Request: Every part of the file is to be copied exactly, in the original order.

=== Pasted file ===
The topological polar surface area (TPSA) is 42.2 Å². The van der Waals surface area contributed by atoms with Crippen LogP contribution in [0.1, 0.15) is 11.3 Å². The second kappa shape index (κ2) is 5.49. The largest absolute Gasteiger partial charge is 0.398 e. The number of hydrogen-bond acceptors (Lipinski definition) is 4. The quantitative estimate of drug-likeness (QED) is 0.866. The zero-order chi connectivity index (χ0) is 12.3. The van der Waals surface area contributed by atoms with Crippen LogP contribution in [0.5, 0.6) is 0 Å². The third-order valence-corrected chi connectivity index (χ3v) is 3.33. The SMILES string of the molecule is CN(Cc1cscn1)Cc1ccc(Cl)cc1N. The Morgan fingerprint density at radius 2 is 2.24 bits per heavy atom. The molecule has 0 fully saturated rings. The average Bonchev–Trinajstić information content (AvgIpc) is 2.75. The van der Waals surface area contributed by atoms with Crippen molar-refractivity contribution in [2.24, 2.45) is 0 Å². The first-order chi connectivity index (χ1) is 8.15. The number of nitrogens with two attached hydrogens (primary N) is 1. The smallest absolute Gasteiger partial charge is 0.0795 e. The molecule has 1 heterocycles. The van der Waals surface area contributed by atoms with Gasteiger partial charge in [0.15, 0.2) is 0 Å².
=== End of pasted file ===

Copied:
The topological polar surface area (TPSA) is 42.2 Å². The van der Waals surface area contributed by atoms with Crippen LogP contribution in [0.1, 0.15) is 11.3 Å². The second kappa shape index (κ2) is 5.49. The largest absolute Gasteiger partial charge is 0.398 e. The number of hydrogen-bond acceptors (Lipinski definition) is 4. The quantitative estimate of drug-likeness (QED) is 0.866. The zero-order chi connectivity index (χ0) is 12.3. The van der Waals surface area contributed by atoms with Crippen LogP contribution in [0.5, 0.6) is 0 Å². The third-order valence-corrected chi connectivity index (χ3v) is 3.33. The SMILES string of the molecule is CN(Cc1cscn1)Cc1ccc(Cl)cc1N. The Morgan fingerprint density at radius 2 is 2.24 bits per heavy atom. The molecule has 0 fully saturated rings. The average Bonchev–Trinajstić information content (AvgIpc) is 2.75. The van der Waals surface area contributed by atoms with Crippen molar-refractivity contribution in [2.24, 2.45) is 0 Å². The first-order chi connectivity index (χ1) is 8.15. The number of nitrogens with two attached hydrogens (primary N) is 1. The smallest absolute Gasteiger partial charge is 0.0795 e. The molecule has 1 heterocycles. The van der Waals surface area contributed by atoms with Gasteiger partial charge in [0.15, 0.2) is 0 Å².